Homeland Security Investigating Medical Device Cybersecurity
October 23, 2014 in News
The Department of Homeland Security is investigating about two dozen medical devices and hospital equipment that could be vulnerable to cyberattacks, according to a senior official at the agency who asked to remain anonymous, Reuters reports.
Cybersecurity experts say concerns related to wireless medical devices are not new. In 2007, then-U.S. Vice President Dick Cheney had some of the wireless features on his defibrillator disabled due to security concerns.
Cybersecurity experts say medical devices could include vulnerabilities that would allow hackers to temporarily take control of the device. For example, experts say a hacker potentially could:
- Control an infusion pump to overdose a patient; or
- Make a heart implant deliver a fatal jolt of electricity (Finkle, Reuters, 10/22).
Earlier, this month FDA released final guidance to help medical device manufacturers consider cybersecurity concerns when developing, designing and submitting devices for approval (iHealthBeat, 10/2).
According the DHS officials, the agency began looking at health care equipment two years ago. The current investigations are being conducted by DHS’ Industrial Control Systems Cyber Emergency Response Team, which aims to protect critical U.S. infrastructure from cyber threats.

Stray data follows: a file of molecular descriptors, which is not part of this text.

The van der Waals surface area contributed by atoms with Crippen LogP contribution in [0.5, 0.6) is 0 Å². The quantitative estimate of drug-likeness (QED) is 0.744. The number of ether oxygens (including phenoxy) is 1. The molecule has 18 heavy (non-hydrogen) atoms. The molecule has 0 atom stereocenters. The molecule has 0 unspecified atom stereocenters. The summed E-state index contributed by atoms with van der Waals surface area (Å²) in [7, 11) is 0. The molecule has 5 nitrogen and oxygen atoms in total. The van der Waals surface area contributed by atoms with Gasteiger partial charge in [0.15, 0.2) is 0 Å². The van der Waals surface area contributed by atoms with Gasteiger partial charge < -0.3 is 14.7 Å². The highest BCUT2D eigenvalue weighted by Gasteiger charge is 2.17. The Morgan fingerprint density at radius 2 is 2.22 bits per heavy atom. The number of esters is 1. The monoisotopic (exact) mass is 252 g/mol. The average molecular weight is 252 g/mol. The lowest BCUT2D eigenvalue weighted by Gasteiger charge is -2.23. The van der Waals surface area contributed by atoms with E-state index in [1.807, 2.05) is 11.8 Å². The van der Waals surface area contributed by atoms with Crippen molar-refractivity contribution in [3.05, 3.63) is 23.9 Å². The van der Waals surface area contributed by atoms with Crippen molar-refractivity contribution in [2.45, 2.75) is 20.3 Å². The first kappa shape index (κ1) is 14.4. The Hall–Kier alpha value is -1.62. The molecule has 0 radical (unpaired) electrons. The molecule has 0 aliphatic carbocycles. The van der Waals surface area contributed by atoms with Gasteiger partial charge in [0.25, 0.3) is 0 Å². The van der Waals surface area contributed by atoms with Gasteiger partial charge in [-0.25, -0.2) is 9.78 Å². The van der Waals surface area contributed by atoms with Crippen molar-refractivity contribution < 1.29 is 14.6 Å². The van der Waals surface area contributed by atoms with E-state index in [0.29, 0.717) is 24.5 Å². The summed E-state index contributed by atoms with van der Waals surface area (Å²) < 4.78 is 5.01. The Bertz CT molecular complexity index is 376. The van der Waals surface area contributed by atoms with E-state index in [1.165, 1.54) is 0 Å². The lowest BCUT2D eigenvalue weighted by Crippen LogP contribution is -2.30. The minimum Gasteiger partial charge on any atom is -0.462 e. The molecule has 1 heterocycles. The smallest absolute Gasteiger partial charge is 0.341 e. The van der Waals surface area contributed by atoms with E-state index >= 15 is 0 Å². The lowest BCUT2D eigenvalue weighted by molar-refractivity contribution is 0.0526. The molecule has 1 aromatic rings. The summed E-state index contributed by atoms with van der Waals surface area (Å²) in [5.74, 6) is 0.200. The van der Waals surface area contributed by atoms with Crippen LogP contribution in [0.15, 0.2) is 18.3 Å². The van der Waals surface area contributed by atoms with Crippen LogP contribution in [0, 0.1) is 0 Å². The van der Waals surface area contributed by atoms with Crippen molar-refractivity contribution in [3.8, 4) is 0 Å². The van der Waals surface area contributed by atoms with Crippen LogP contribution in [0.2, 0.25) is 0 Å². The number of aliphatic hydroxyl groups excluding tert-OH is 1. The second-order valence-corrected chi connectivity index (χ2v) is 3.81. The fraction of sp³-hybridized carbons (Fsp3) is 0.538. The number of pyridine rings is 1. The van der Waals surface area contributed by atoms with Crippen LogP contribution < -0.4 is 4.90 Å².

According to sources familiar with the cases, the medical devices under review include:
- Hospira’s drug infusion pump;
- Medtronic’s implantable heart device; and
- St. Jude Medical’s implantable heart device.
All three companies declined to comment on DHS’ investigations but said they take the security of their devices seriously.
DHS officials also said the agency is reviewing medical imaging equipment and hospital networking systems.
According to Reuters, a DHS review does not suggest any wrongdoing on the company’s part, but rather that the agency is examining a potential vulnerability to try to help address the issue.
The sources also clarified that they are not aware of any cases in which hackers have attacked patients through their devices (Reuters, 10/22).
Wanda Moebius — spokesperson for the Advanced Medical Technology Association, a trade group for medical device manufacturers — also declined to comment on DHS’ investigations. In a statement, the group said, “The risk of a malicious cyberattack is extremely low,” compared with the benefits of the devices. However, the group said “manufacturers take seriously the need to continuously assess the security of these devices in a world where the risks, no matter how remote, evolve” (Conn, Modern Healthcare, 10/22).
However, Lessley Stoltenberg, CIO at the University of Texas MD Anderson Cancer Center, said she is “pretty concerned,” adding that in the future all medical devices will need to be tested to ensure they meet security standards before being connected to a hospital’s network (Reuters, 10/22).
Meanwhile, Michael McMillan, CEO of security consulting firm CynergisTek, said the industry needs an enforceable system through which medical devices can be tested for compliance with FDA standards regarding cybersecurity (Modern Healthcare, 10/22).